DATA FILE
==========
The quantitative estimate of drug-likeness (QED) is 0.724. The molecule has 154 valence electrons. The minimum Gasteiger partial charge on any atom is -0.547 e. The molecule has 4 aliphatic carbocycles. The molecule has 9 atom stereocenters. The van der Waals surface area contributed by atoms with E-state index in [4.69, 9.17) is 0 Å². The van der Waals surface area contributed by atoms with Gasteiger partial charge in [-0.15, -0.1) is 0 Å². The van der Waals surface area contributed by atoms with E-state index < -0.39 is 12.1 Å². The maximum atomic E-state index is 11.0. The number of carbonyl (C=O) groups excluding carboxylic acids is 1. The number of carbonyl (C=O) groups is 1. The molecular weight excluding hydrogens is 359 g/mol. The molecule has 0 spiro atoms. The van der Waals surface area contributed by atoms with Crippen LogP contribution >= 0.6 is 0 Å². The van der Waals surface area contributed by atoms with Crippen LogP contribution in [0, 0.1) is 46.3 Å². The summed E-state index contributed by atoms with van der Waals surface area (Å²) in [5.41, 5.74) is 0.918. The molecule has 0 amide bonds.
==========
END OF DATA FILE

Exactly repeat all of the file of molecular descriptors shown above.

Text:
The quantitative estimate of drug-likeness (QED) is 0.724. The molecule has 154 valence electrons. The minimum Gasteiger partial charge on any atom is -0.547 e. The molecule has 4 aliphatic carbocycles. The molecule has 9 atom stereocenters. The van der Waals surface area contributed by atoms with E-state index in [4.69, 9.17) is 0 Å². The van der Waals surface area contributed by atoms with Gasteiger partial charge in [-0.15, -0.1) is 0 Å². The van der Waals surface area contributed by atoms with E-state index < -0.39 is 12.1 Å². The maximum atomic E-state index is 11.0. The number of carbonyl (C=O) groups excluding carboxylic acids is 1. The number of carbonyl (C=O) groups is 1. The molecular weight excluding hydrogens is 359 g/mol. The molecule has 0 spiro atoms. The van der Waals surface area contributed by atoms with Crippen LogP contribution >= 0.6 is 0 Å². The van der Waals surface area contributed by atoms with Crippen LogP contribution in [0, 0.1) is 46.3 Å². The summed E-state index contributed by atoms with van der Waals surface area (Å²) in [5.41, 5.74) is 0.918. The molecule has 0 amide bonds.